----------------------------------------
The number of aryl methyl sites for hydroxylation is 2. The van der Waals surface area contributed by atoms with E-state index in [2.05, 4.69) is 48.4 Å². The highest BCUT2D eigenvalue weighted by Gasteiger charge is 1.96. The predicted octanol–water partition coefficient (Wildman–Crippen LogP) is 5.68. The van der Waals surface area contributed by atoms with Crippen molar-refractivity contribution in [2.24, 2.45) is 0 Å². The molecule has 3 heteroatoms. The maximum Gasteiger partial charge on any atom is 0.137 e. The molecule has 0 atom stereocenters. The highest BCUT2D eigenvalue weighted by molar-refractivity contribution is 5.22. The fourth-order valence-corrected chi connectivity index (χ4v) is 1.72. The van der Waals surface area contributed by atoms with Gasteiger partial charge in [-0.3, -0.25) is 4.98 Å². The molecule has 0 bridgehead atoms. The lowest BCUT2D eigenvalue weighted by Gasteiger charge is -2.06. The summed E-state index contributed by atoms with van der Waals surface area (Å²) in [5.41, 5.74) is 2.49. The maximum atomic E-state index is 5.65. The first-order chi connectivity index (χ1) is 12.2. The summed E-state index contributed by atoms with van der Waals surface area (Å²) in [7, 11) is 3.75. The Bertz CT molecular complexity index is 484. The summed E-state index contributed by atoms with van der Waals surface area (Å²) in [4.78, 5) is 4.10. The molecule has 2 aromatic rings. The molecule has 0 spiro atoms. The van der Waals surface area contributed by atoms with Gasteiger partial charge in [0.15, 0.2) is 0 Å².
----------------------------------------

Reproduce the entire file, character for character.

The number of aryl methyl sites for hydroxylation is 2. The van der Waals surface area contributed by atoms with E-state index in [2.05, 4.69) is 48.4 Å². The highest BCUT2D eigenvalue weighted by Gasteiger charge is 1.96. The predicted octanol–water partition coefficient (Wildman–Crippen LogP) is 5.68. The van der Waals surface area contributed by atoms with Crippen molar-refractivity contribution in [2.24, 2.45) is 0 Å². The molecule has 3 heteroatoms. The maximum Gasteiger partial charge on any atom is 0.137 e. The molecule has 0 atom stereocenters. The highest BCUT2D eigenvalue weighted by molar-refractivity contribution is 5.22. The fourth-order valence-corrected chi connectivity index (χ4v) is 1.72. The van der Waals surface area contributed by atoms with Gasteiger partial charge in [-0.3, -0.25) is 4.98 Å². The molecule has 0 bridgehead atoms. The lowest BCUT2D eigenvalue weighted by Gasteiger charge is -2.06. The summed E-state index contributed by atoms with van der Waals surface area (Å²) in [5.41, 5.74) is 2.49. The maximum atomic E-state index is 5.65. The first-order chi connectivity index (χ1) is 12.2. The summed E-state index contributed by atoms with van der Waals surface area (Å²) in [7, 11) is 3.75. The Bertz CT molecular complexity index is 484. The summed E-state index contributed by atoms with van der Waals surface area (Å²) in [4.78, 5) is 4.10. The molecule has 2 aromatic rings. The molecule has 0 spiro atoms. The van der Waals surface area contributed by atoms with Gasteiger partial charge in [0.15, 0.2) is 0 Å².